One Direction _ _ Tue, Jul 30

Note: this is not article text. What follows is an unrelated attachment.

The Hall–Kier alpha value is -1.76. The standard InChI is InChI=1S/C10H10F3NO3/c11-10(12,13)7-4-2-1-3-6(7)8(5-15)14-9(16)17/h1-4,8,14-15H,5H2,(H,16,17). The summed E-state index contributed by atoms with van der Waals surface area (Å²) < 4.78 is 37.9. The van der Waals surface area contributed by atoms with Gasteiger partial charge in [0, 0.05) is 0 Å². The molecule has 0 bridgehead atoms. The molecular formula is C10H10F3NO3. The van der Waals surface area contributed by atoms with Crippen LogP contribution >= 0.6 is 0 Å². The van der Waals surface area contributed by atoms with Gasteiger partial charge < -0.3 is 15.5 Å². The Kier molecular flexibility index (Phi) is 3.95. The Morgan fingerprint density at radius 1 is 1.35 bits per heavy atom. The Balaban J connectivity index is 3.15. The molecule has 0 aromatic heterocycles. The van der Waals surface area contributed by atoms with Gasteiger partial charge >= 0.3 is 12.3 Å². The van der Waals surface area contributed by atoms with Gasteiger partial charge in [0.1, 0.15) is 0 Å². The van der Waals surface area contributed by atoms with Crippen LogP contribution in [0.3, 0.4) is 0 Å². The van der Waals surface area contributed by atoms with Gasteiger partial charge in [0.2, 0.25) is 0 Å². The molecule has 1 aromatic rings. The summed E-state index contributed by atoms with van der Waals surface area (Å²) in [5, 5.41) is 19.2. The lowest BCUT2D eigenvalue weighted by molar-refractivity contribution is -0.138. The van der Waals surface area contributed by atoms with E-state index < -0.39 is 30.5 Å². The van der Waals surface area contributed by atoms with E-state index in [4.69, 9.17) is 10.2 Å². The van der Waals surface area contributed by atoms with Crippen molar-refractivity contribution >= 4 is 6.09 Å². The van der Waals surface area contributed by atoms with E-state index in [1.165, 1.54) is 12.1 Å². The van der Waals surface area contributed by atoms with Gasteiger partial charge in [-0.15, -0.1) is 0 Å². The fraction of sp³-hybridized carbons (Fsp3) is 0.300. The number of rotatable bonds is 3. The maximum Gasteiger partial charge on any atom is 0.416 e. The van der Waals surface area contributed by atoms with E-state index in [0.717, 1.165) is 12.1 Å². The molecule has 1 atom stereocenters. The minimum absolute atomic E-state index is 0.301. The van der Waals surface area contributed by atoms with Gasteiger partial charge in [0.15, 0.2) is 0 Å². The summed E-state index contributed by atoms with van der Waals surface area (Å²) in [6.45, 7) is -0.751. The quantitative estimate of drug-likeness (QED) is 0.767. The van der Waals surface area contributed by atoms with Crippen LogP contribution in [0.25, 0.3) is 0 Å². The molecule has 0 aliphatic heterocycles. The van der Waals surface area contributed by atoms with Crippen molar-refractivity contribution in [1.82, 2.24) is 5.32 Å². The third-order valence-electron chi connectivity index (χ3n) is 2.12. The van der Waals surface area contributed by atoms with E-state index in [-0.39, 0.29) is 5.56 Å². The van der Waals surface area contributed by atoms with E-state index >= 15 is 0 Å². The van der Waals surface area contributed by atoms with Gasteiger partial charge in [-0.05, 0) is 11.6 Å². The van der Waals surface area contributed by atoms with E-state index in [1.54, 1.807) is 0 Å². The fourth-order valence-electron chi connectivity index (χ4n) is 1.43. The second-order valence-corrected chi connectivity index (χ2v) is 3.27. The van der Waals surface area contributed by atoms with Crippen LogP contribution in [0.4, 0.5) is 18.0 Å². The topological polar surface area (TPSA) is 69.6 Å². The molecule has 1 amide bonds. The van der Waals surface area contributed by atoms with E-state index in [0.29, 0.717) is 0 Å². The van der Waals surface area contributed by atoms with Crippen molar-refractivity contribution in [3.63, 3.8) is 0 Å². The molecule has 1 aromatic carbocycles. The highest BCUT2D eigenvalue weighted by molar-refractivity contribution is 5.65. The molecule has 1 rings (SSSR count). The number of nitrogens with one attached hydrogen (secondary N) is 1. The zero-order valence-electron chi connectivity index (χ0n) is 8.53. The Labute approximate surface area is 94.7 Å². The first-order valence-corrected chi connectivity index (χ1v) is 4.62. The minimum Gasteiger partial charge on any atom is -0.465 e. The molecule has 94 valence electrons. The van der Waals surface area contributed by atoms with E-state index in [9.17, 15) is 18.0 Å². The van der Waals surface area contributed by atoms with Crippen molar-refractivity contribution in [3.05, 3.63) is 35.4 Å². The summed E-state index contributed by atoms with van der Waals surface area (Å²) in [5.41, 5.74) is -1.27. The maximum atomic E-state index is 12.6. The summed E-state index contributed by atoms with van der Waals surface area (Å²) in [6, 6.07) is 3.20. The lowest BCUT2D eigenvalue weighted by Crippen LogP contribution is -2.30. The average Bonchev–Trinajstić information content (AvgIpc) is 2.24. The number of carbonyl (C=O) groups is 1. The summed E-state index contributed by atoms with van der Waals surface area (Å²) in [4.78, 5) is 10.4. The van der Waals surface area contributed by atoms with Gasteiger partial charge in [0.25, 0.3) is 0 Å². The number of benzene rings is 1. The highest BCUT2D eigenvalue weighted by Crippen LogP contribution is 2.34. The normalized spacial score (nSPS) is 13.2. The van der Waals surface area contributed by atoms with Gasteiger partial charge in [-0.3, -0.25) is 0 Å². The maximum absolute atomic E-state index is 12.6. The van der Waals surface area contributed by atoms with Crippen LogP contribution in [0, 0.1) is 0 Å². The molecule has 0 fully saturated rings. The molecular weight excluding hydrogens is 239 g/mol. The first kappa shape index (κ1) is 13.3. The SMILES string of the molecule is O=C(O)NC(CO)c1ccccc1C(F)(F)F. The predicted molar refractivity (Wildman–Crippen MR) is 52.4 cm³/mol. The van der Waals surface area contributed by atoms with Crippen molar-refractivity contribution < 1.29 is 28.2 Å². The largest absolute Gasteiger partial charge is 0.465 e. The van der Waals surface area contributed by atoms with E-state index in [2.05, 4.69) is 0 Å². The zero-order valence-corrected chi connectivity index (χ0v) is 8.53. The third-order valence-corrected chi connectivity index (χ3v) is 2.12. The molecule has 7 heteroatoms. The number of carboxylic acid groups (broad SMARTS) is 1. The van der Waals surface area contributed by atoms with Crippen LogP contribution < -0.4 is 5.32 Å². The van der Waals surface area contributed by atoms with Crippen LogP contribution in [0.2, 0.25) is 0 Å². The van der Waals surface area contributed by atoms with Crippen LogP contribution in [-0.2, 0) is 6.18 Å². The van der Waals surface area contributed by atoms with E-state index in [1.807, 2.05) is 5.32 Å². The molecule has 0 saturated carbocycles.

One Direction HP PavilionTue, Jul 30 2013 7:30Many Tickets to View and Order at http://www.nationalticketdiscounts.com/ResultsTicket.aspx?evtid=1879486&event=One+Directionoriginal pre-renovation Yankee Stadium, albeit when they were on the playing field. The transfer of Monument Park from the old stadium to the new stadium began on November 10, 2008.[37] The first monuments were put in place on February 23, 2009.[38] Yankees pitcher Mariano Rivera requested that the Yankees reposition the team’s bullpen, as well as add a door to connect the Yankees’ bullpen to Monument Park, in order to allow access to it by Yankee relievers. The organization complied with his request Between the exterior perimeter wall and interior of the stadium is the “Great Hall”, a large concourse that runs between Gates 4 and 6.[34] With frieze originally lined the roof of the upper deck stands, but it was torn down during the 197475 renovations and replicated atop the wall beyond the bleachers.[31] The new stadium replicates the frieze in its original location along the upper deck stands.[31] Made of steel coated with zinc for rust protection, it is part of the support system for the cantilevers holding up the top deck and the lighting on the roof.[33] The wall beyond the bleacher seats is “cut out” to reveal the subway trains as they pass by, like they were in the original facility. A manually operated auxiliary scoreboard is built into the left and right field fences, in the Development and Management Plan”, and demanded that each theater in the district receive landmark designation.[15] Mayor Ed Koch ultimately reacted by creating a Theater Advisory Council, which included Papp.[11] In the 97th Congress (198182), on July 28, 1982, Representative Donald J. Mitchell and 13 co-sponsors introduced a bill entitled “H.R.6885, A bill to designate the Broadway/Times Square Theatre District in the City of New York as a national historic site”.[16] It would have required the U.S. to help preserve the district.[16] The bill was never enacted. Theater Subdistrict zoning [edit] In ed the “Theater Subdistrict Council”, LDC (TSC), a not-for-profit corporation, pursuant to the 1998 zoning regulation.[18] Funds are deposited into the Theater Subdistrict Fund.[18] The TSC administers the fund and allocates grants to promote new theater work and showcase Broadway’s role in American theater.[18] The New York City Zoning Resolution for special purpose districts, as amended on April 30, 2012, contains special regulations for the Theater Subdistrict, including the transfer of development rights, incentives for the rehabilitation of existing theaters, the creation of a theater council to promote theaters, and zoning and signage for theaters, and White Way is the name given to the section of Broadway which runs through the Theater District. New York did not have a significant theatre presence until about 1750, when actor-managers Walter Murray and Thomas Kean established a resident theatre company at the Theatre on Nassau Street, which held about 280 people. They presented Shakespeare plays and ballad operas such as The Beggar’s Opera.[3] In 1752, William Hallam sent a company of twelve actors from Britain to the colonies with his brother Lewis as their manager. They established a theatre in Williamsburg, Virginia and opened with The Merchant of Venice and The Anatomist. The company moved to New York in the summer of 1753, performing ballad operas and ballad-farces like Damon and Phillida. The Revolutionary War suspended theatre in New York, but thereafter theatre resumed in 1798, the year the 2,000-seat Park Theatre was built on Chatham Street (now called Park Row).[3] The Bowery Theatre opened in 1826,[4] followed by others. Blackface minstrel shows, a distinctly American form of entertainment, became popular in the 1830s, and especially so with the arrival of the Virginia Minstrels in the 1840s.[5] By the 1840s, P.T. Barnum was operating an entert Sunday evening through Tuesday evening as their weekend. The Tony award presentation ceremony is usually held on a Sunday evening in June to fit this schedule. In recent years some shows have moved their Tuesday show time an hour earlier to 7:00 p.m.[22] The rationale for the move was that since fewer tourists take in shows midweek then the Tuesday attendance in particular depends on the local audience. The earlier curtain makes it possible for suburban patrons to get home by a reasonable hour after the show. Some shows, especially those produced by Disney, change their performance schedules fairly frequently depending on the season. This is done in prepared to commit to has gone down. Time was that a producer would require a minimum commitment from his star of six months, and perhaps a year; now, the 14-week run is the norm.”[25] The minimum size of the Broadway orchestra is governed by an agreement with the musicians union (Local 802, American Federation of Musicians) and The Broadway League. For example, the agreement specifies the minimum size of the orchestra at the Minskoff Theatre to be 18, at the Music Box Theatre to be 9.[26] Producers and theatre owners Most Broadway producers and theatre owners are members of The Broadway League (formerly “The League of American Theatres and planned limited engagement runs may, after critical acclaim or box office success, extend their engagements or convert to open-ended runs. This was the case with 2007′s August: Osage County, 2009′s God of Carnage, and 2012′s Newsies. Historically, musicals on Broadway tend to have longer runs than “straight” (i.e. non-musical) plays. On January 9, 2006, The Phantom of the Opera at the Majestic Theatre became the longest running Broadway musical, with 7,486 performances, overtaking Cats.[27] Audience Attending a Broadway show is a common tourist activity in New York. The TKTS booths sell same-day tickets (and in ce as high as possible.[28] According to The Broadway League, total Broadway attendance was 12.13 million in calendar year 2011 compared to 12.11 million in 2010.[2] The Broadway League also reports that approximately 62% of all Broadway tickets were purchased by tourists in the 20102011 season.[29] By way of comparison, London’s West End theatre reported total attendance of 14.3 million for major commercial and grant-aided theatres in central London for 2009.[30] Off-Broadway and US tours The classification of theatres is governed by language in Actors’ Equity Association contracts. To be eligible for a Tony, a production must be in a house with 500 the Broadway National Tour, which travels to theatres in major cities across the country. Sometimes when a show closes on Broadway, the entire production, with most if not all of the original cast intact, is relaunched as a touring company, hence the name “Broadway National Tour”. Some shows may even have several touring companies out at a time, whether the show is still running in New York or not, with many companies “sitting down” in other major cities for their own extended runs. Smaller cities may attract national touring companies, but for shorter periods of time. Or they may even be serviced by “bus and truck” tours. These are scaled down versions of the larger, national touring productions, historically acquiring their name because the casts generally traveled by bus instead of by air, while the sets and equipment traveled by truck. Tours of this type, which frequently feature a reduced physical production to accommodate smaller venues and tighter schedules, often run for weeks rather than months. Some will even play “split weeks”, which are half a week in one town and the second half in another. On occasion, they will also play “one-nighters”. The production values, while generally still good, are usually less lavish seven-story ceilings, the Great Hall features more than 31,000 square feet (2,900 m2) of retail space and is lined with 20 banners of past and present Yankees superstars.[34] The Great Hall features a 5-by-383-foot (1.5 by 117 m) LED (light-emitting diode) ribbon display as well as a 25′ by 36′ LED video display above the entrance to the ballpark from Daktronics, a company in Brookings, South Dakota Many design elements of the ballpark’s interior are inspired by the original Yankee Stadium. The roof of the new facility features a replica of the frieze that was a trademark of the previous ballpark.[31] In the original Yankee Stadium, a copper same locations it existed in the pre-renovation iteration of the original Yankee Stadium.[31] New York Yankees owner George Steinbrenner began campaigning for the building of a new stadium in the 1980s, even alleging unsafe conditions around the original Yankee Stadium despite the possibility that such statements could discourage attendance at his own team’s games. Yankees ownership allegedly planned to move the team across the Hudson River to New Jersey. The Yankees also considered moving to the West Side of Manhattan, which was where the proposed West Side Stadium would later be considered for the New York Jets and the city’s bid for the 2012 Summer Olympics.[14][15] New York City Mayor Rudolph Giuliani had already been instrumental in the construction of taxpayer-funded minor league baseball facilities MCU Park for the Mets’ minor league Brooklyn Cyclones and Richmond County Bank Ballpark for the Staten Island Yankees. Shortly before leaving office in December 2001, he announced “tentative agreements” for both the New York Yankees and New York Mets to build new stadiums. Of $1.5 billion sought for the stadiums, city and state taxpayers would pick up half the tab for construction, $800 million, along with $390 million on extra transportation.[16] The plan also said that the teams would be allowed to keep would have to pay for the stadium themselves. The proposal for the current stadium was unveiled by the Yankees in 2004. The team scrapped plans to build a retractable roof, saving $200 million in construction costs.[18] Construction [edit] The stadium under construction in 2007 (top), and the completed venue next to the remains of the former facility in 2010 (bottom) Groundbreaking ceremonies for the stadium took place on August 16, 2006, the 58th anniversary of Babe Ruth’s death, with Steinbrenner, Bloomberg in the previous Yankee Stadium during the 2007 and 2008 seasons while their new home stadium was built across the street In the Spring of 1982, contains a list of theaters that qualify for special provisions in the regulations.[19] Boundaries [edit] The City of New York defines the subdistrict for zoning purposes to extend from 40th Street to 57th Street and from Sixth Avenue to Eighth Avenue, with an additional area west of Eighth Avenue from 42nd Street to 45th Street.[20] Google Maps indicates 52nd Street rather than 57th to be its northern boundary.[21] The Times Square Alliance, a Business Improvement District organization dedicated to improving the Theater District, defines the district as an irregularly shaped area within the bounding box of 40th Street, 6th Ave, 53rd Street, and 9th Ave.[22] The Great of Venice and The Anatomist. The company moved to New York in the summer of 1753, performing ballad operas and ballad-farces like Damon and Phillida. The Revolutionary War suspended theatre in New York, but thereafter theatre resumed in 1798, the year the 2,000-seat Park Theatre was built on Chatham Street (now called Park Row).[3] The Bowery Theatre opened in 1826,[4] followed by others. Blackface minstrel shows, a distinctly American form of entertainment, became popular in the 1830s, and especially so with the arrival of the Virginia Minstrels in the 1840s.[5] By the 1840s, P.T. Barnum was operating an entert Sunday evening through Tuesday evening as their weekend. The Tony award presentation ceremony is usually held on a Sunday evening in June to fit this schedule. In recent years some shows have moved their Tuesday show time an hour earlier to 7:00 p.m.[22] The rationale for the move was that since fewer tourists take in shows midweek then the Tuesday attendance in particular depends on the local audience. The earlier curtain makes it possible for suburban patrons to get home by a reasonable hour after the show. Some shows, especially those produced by Disney, change their performance schedules fairly frequently depending on the season. This is done in stars who committed to working on a show for a year, as Nathan Lane has for The Addams Family. In 2010, some theater heavyweights like Mr. Lane were not even nominated; instead, several Tony Awards were given for productions that were always intended to be short-timers on Broadway, given that many of their film-star performers had to move on to other commitments.[24] According to Mark Shenton, “One of the biggest changes to the commercial theatrical landscapeon both sides of the Atlanticover the past decade or so is that sightings of big star names turning out to do plays has gone up; but the runs they are Producers”), a trade organization that promotes Broadway theatre as a whole, negotiates contracts with the various theatrical unions and agreements with the guilds, and co-administers the Tony Awards with the American Theatre Wing, a service organization. While the League and the theatrical unions are sometimes at loggerheads during those periods when new contracts are being negotiated, they also cooperate on many projects and events designed to promote professional theatre in New York. The three non-profit theatre companies with Broadway theatres (Lincoln Center Theater, Manhattan Theatre Club, and Roundabout Theatre Company) belong to the League ries a varied degree of financial risk. Shows do not necessarily have to make a profit immediately. If they are making their “nut” (weekly operating expenses), or are losing money at a rate which the producers consider acceptable, they may continue to run in the expectation that, eventually, they will pay back their initial costs and become profitable. In some borderline situations, producers may ask that royalties be temporarily reduced or waived, or even that performerswith the permission of their unionstake reduced salaries, in order to prevent a show from closing. Theatre owners, who are not generally profit participants in most productions, may waive or reduce seats or more and in the Theater District, which criteria define Broadway theatre. Off Broadway and Off-Off-Broadway shows often provide a more experimental, challenging and intimate performance than is possible in the larger Broadway theatres. Some Broadway shows, however, such as the musicals Hair, Little Shop of Horrors, Spring Awakening, Next to Normal, Rent, Avenue Q, and In the Heights, began their runs Off Broadway and later transferred onto Broadway, seeking to replicate their intimate experience in a larger theatre. After, or even during, successful runs in Broadway theatres, producers often remount their productions with new casts and crew for tours. These are scaled down versions of the larger, national touring productions, historically acquiring their name because the casts generally traveled by bus instead of by air, while the sets and equipment traveled by truck. Tours of this type, which frequently feature a reduced physical production to accommodate smaller venues and tighter schedules, often run for weeks rather than months. Some will even play “split weeks”, which are half a week in one town and the second half in another. On occasion, they will also play “one-nighters”. The production values, while generally still good, are usually less lavish the Broadway National Tour, which travels to theatres in major cities across the country. Sometimes when a show closes on Broadway, the entire production, with most if not all of the original cast intact, is relaunched as a touring company, hence the name “Broadway National Tour”. Some shows may even have several touring companies out at a time, whether the show is still running in New York or not, with many companies “sitting down” in other major cities for their own extended runs. Smaller cities may attract national touring companies, but for shorter periods of time. Or they may even be serviced by “bus and truck” than the typical Broadway National tour or national touring production and the actors, while still members of the actor’s union, are compensated under a different, less lucrative, union contract. The Touring Broadway Awards, presented by The Broadway League, honor excellence in touring Broadway, Broadway productions and artists are honored by the annual Antoinette Perry Awards (commonly called the “Tony Awards, or “Tony”) which are given by the American Theatre Wing and the Broadway League, and which were first presented in 1947.[31] The Tony is Broadway’s most prestigious award, comparable to the Academy Awards for Hollywood filmplanned limited engagement runs may, after critical acclaim or box office success, extend their engagements or convert to open-ended runs. This was the case with 2007′s August: Osage County, 2009′s God of Carnage, and 2012′s Newsies. Historically, musicals on Broadway tend to have longer runs than “straight” (i.e. non-musical) plays. On January 9, 2006, The Phantom of the Opera at the Majestic Theatre became the longest running Broadway musical, with 7,486 performances, overtaking Cats.[27] Audience Attending a Broadway show is a common tourist activity in New York. The TKTS booths sell same-day tickets (and in ce rtain cases next-day matinee tickets) for many Broadway and Off-Broadway shows at a discount of 25%, 35%, or 50%. But you cannot purchase some of tickets for a very popular show such as The Lion King and Wicked from TKTS in 2013 the present. The TKTS booths are located in Duffy Square, in Times Square, in Lower Manhattan, and in Brooklyn. This service run by Theatre Development Fund makes seeing a show in New York more affordable. Many Broadway theatres also offer special student rates, same-day “rush” or “lottery” tickets, or standing-room tickets to help ensure that their theatres are as full, and their “grosses” of Resident Theatres and have contracts with the theatrical unions which are negotiated separately from the other Broadway theatre and producers. (Disney also negotiates apart from the League, as did Livent before it closed down its operations.) However, generally, shows that play in any of the Broadway houses are eligible for Tony Awards (see below). The majority of Broadway theatres are owned or managed by three organizations: the Shubert Organization, a for-profit arm of the non-profit Shubert Foundation, which owns seventeen theatres (it recently retained full ownership of the Music Box from the Irving Berlin Estate); The ries a varied degree of financial risk. Shows do not necessarily have to make a profit immediately. If they are making their “nut” (weekly operating expenses), or are losing money at a rate which the producers consider acceptable, they may continue to run in the expectation that, eventually, they will pay back their initial costs and become profitable. In some borderline situations, producers may ask that royalties be temporarily reduced or waived, or even that performerswith the permission of their unionstake reduced salaries, in order to prevent a show from closing. Theatre owners, who are not generally profit participants in most productions, may waive or reduce order to maximize access to their target audience. Personnel Both musicals and stage plays on Broadway often rely on casting well-known performers in leading roles to draw larger audiences or bring in new audience members to the theatre. Actors from movies and television are frequently cast for the revivals of Broadway shows or are used to replace actors leaving a cast. There are still, however, performers who are primarily stage actors, spending most of their time “on the boards”, and appearing in television and in screen roles only secondarily. As Patrick Healy of The New York Times noted, Broadway once had many homegrown prepared to commit to has gone down. Time was that a producer would require a minimum commitment from his star of six months, and perhaps a year; now, the 14-week run is the norm.”[25] The minimum size of the Broadway orchestra is governed by an agreement with the musicians union (Local 802, American Federation of Musicians) and The Broadway League. For example, the agreement specifies the minimum size of the orchestra at the Minskoff Theatre to be 18, at the Music Box Theatre to be 9.[26] Producers and theatre owners Most Broadway producers and theatre owners are members of The Broadway League (formerly “The League of American Theatres and eans who appeared in New York in this era were Henry Irving, Tommaso Salvini, Fanny Davenport, and Charles Fechter. After the lean years of the Great Depression, Broadway theatre had entered a golden age with the blockbuster hit Oklahoma!, in 1943, which ran for 2,212 performances. According to John Kenrick writing of Broadway musicals, “Every season saw new stage musicals send songs to the top of the charts. Public demand, a booming economy and abundant creative talent kept Broadway hopping. To this day, the shows of the 1950s form the core of the musical theatre repertory.”[15] Kenrick notes that “the late to May) there were 59 productions (fifteen were revivals).[19][20] In the twenties there were 7080 theaters but by 1969 there were 36 left.[21] Broadway today Schedule Although there are some exceptions, generally shows with open-ended runs have evening performances Tuesday through Saturday with a 7:00 p.m. or 8:00 p.m. “curtain”. The afternoon “matinĂ©e” performances are at 2:00 p.m. on Wednesdays and Saturdays and at 3:00 p.m. on Sundays. This makes it an eight-performance week. On this schedule most shows do not play on Monday and the shows and theatres are said to be day.[22][23] The actors and the crew in these shows tend to regard White Way is the name given to the section of Broadway which runs through the Theater District. New York did not have a significant theatre presence until about 1750, when actor-managers Walter Murray and Thomas Kean established a resident theatre company at the Theatre on Nassau Street, which held about 280 people. They presented Shakespeare plays and ballad operas such as The Beggar’s Opera.[3] In 1752, William Hallam sent a company of twelve actors from Britain to the colonies with his brother Lewis as their manager. They established a theatre in Williamsburg, Virginia and opened with The Merchant of Venice and The Anatomist. The company moved to New York in the summer of 1753, performing ballad operas and ballad-farces like Damon and Phillida. The Revolutionary War suspended theatre in New York, but thereafter theatre resumed in 1798, the year the 2,000-seat Park Theatre was built on Chatham Street (now called Park Row).[3] The Bowery Theatre opened in 1826,[4] followed by others. Blackface minstrel shows, a distinctly American form of entertainment, became popular in the 1830s, and especially so with the arrival of the Virginia Minstrels in the 1840s.[5] By the 1840s, P.T. Barnum was operating an entert Joe Papp, the theatrical producer and director who established The Public Theater, led the “Save the Theatres” campaign.[9] It was a not-for-profit group supported by the Actors Equity union, to save the theater buildings in the neighborhood from demolition by monied Manhattan development interests.[10][11][12][13] Papp provided resources, recruited a publicist and celebrated actors, and provided audio, lighting, and technical crews for the effort.[11] Save the Theatres supported establishing the Theater District as a registered historic district.[14][15] In December 1983, Save the Theatres prepared “The Broadway Theater District, a Preservation January 2001, New York City Planning Chairman Joseph Rose and Corporation Counsel Michael Hess announced in a press release that the New York Appellate Division, First Department, upheld the validity of the 1998 Theater Subdistrict zoning regulations, which permit the sale of air rights from the Broadway theaters to sites in the Theater Subdistrict, “between 40th and 57th Streets and Sixth and Eighth Avenues”.[17] The New York City Depart of City Planning press release stated: “The concentration of over 40 Broadway theaters makes the Theater District one of the most well-known areas in the world.”[17] New York City creat all parking revenues, which state officials had already said they wanted to keep to compensate the state for building new garages for the teams.[17] The teams would keep 96% of ticket revenues and 100% of all other revenues, not pay sales tax or property tax on the stadium, and would get low-cost electricity from the state of New York.[17] Business officials criticized the plan as giving too much money to successful teams with little reason to move to a different city.[17] Michael Bloomberg, who succeeded Giuliani as mayor in 2002, called the former mayor’s agreements “corporate welfare” and exercised the would have to pay for the stadium themselves. The proposal for the current stadium was unveiled by the Yankees in 2004. The team scrapped plans to build a retractable roof, saving $200 million in construction costs.[18] Construction [edit] The stadium under construction in 2007 (top), and the completed venue next to the remains of the former facility in 2010 (bottom) Groundbreaking ceremonies for the stadium took place on August 16, 2006, the 58th anniversary of Babe Ruth’s death, with Steinbrenner, Bloomberg in the previous Yankee Stadium during the 2007 and 2008 seasons while their new home stadium was built across the street In the Spring of 1982, cUP{27}{28}nBpezp8lFx1ztyTv